Apparently, the Bloombox may 'in some cases' be cheaper than the grid. In some cases? For something requiring such a radical change in infrastructure as this, and given the high initial costs, it needs to be *significantly* cheaper *all* the time. Otherwise what's the point? If a power station goes down, you'll still get power to your home, it'll just come from somewhere else. If your 'Bloombox' goes down? And if the grid always has to be there for backup, then there go the cost-savings for the energy companies (talked up by this venture cap geezer).
I'm a relative tech optimist, but this strikes me as a classic solution chasing a problem. Hopefully it'll find a more suitable problem to solve at some point (because the tech is admittedly nifty).
"but this strikes me as a classic solution chasing a problem."
The thing is it is a virtual turnkey product for turning chemical energy into electrical energy. A small efficient power station. The applications are huge. as mentioned landfill, sewage works, farms, gas production drilling, etc. They all was chemical energy why not use it if you can. Transporting energy as electricity is very wasteful. If you can use it nearer the point of production the greater the energy saving. Anyway Some places already have a gas grid, not that using fossil gas is a good thing. That's if it works anyway.
The point is that we (in the west) can't go on wasting energy like we are because no one knows when it will run out. Forget about payback period think about can I live if energy costs go up by a factor of 10 because some well runs dry in a desert somewhere and the market gets a bit jumpy.
A niche market.
We really should be using LESS gas.
Biogas would maybe supply 5%.
The Americans need to dry clothes on a line outside, cut back on air conditioning, use 40mpg+ fuel efficient cars (Available 30 years ago), not replace electric grid with gas grid.
In UK & Ireland we need more double glazing, wall insulation, roof insulation.
Turn of excessive outdoor lights.
CFLs? Unplugging chargers? Don't fuss about it.
An anti-imagination market.
You really should be using LESS energy. Also less food, water, and air.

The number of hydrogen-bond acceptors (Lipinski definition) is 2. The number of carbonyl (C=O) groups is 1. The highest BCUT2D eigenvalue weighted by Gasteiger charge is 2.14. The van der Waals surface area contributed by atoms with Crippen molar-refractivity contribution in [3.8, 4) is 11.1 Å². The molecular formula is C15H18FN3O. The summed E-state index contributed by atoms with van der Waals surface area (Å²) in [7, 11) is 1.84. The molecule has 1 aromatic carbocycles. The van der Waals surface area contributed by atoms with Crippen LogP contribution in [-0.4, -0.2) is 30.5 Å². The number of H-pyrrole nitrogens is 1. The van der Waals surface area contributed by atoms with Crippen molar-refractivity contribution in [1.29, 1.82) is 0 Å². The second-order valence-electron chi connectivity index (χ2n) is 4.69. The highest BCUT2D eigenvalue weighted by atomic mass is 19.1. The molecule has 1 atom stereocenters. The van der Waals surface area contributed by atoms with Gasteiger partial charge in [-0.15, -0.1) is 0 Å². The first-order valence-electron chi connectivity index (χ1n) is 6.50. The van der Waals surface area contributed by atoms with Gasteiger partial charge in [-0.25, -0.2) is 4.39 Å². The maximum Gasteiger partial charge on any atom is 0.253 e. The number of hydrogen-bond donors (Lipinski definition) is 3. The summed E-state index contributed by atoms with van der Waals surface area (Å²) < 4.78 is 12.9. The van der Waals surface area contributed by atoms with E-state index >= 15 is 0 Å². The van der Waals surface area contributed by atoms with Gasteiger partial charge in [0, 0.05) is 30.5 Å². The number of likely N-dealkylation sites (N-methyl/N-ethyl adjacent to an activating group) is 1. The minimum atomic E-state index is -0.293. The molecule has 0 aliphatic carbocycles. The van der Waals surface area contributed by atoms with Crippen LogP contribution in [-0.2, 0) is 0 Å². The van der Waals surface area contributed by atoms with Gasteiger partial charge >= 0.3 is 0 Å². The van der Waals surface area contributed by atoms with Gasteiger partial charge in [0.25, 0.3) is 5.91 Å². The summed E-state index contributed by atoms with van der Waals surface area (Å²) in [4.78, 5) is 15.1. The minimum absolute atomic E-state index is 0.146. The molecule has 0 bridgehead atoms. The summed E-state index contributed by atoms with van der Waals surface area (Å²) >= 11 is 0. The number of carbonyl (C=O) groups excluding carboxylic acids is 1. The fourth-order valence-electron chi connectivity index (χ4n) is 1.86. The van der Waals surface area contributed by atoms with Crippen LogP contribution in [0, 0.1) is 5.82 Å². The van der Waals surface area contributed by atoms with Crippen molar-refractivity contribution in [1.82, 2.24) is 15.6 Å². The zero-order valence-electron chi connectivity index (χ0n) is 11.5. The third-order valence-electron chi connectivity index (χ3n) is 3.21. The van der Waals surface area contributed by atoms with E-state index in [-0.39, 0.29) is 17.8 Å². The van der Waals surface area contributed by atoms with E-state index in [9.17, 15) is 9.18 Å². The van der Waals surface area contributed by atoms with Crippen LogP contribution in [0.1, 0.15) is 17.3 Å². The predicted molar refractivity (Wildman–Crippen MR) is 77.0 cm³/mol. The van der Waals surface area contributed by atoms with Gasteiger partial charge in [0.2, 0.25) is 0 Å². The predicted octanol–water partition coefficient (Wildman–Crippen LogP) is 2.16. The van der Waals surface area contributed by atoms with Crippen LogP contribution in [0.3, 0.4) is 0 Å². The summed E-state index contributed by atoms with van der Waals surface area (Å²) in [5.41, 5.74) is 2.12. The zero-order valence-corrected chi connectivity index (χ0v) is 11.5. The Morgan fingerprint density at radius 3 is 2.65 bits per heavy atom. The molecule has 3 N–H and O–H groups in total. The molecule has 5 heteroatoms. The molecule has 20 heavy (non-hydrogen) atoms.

You need to spend much more time sitting quietly, cut back on breathing, and eat 40% fewer calories.
Everywhere we need more clear thinking and fewer institutionalized individuals attempting to force a "solution" to a perceived "problem" on the rest of the world.
Turn off excessive internet access.
Skeptics? Opponents? Don't fuss about them.
Everything you say about biomass fuel is true, but we should, perhaps bear in mind, that all we are currently burning, is biomass fuel. The only thing that makes it "efficient" is that we have spent a couple of hundred years burning off a couple of hundred million years-worth of accumulated biomass.
"the company claims that buyers can expect to recoup the cost in energy savings in three to five years."
I'd like to see the math backing up this assertion. Here's some math disproving it:
100KWh (kilowatt hours) is about $10 in the US, so a years worth of electricity would cost $87,600 on average. With a price tag of $700,000 it would take about 8 years to recoup your costs *ONLY IF ONE ASSUMES THAT THE COST OF THE FUEL IS ZERO*.
In Hawaii the price of electricity was 32.28¢ per KWh in 2008, at that rate your bloom box "pays for itself" in about 2.5 years (again *ASSUMING THE COST OF FUEL IS ZERO*).
 While this price varies depending on location,10.04¢ was the US average for combined residential, commercial, and industrial costs for 2008-2009.
"US television news magazine 60 Minutes reported that Google has been running four "Bloom Boxes" in a data center for the past 18 months, but this is a tad misleading."
Since when has 60 Minutes ever NOT been misleading with their hypegasm reports? Remember the whole SUV "exploding gas tanks" debacle where they planted explosive charges to get it to blow up on impact?
So I checked the PDF as well.
WTF. A 100Kw generator weight 10 tons in a box 18ft x 7ft x 63/4ft (well it is US kit)
To put this in perspective that is <135HP. Packaged generating sets can deliver substantially above that. This is near a 20 foot equivalent container in size.
I strongly doubt it will be competitive with even a packaged gas turbine (the high end solution for this.
My first though was WTF but I'm raising to Epic Fail.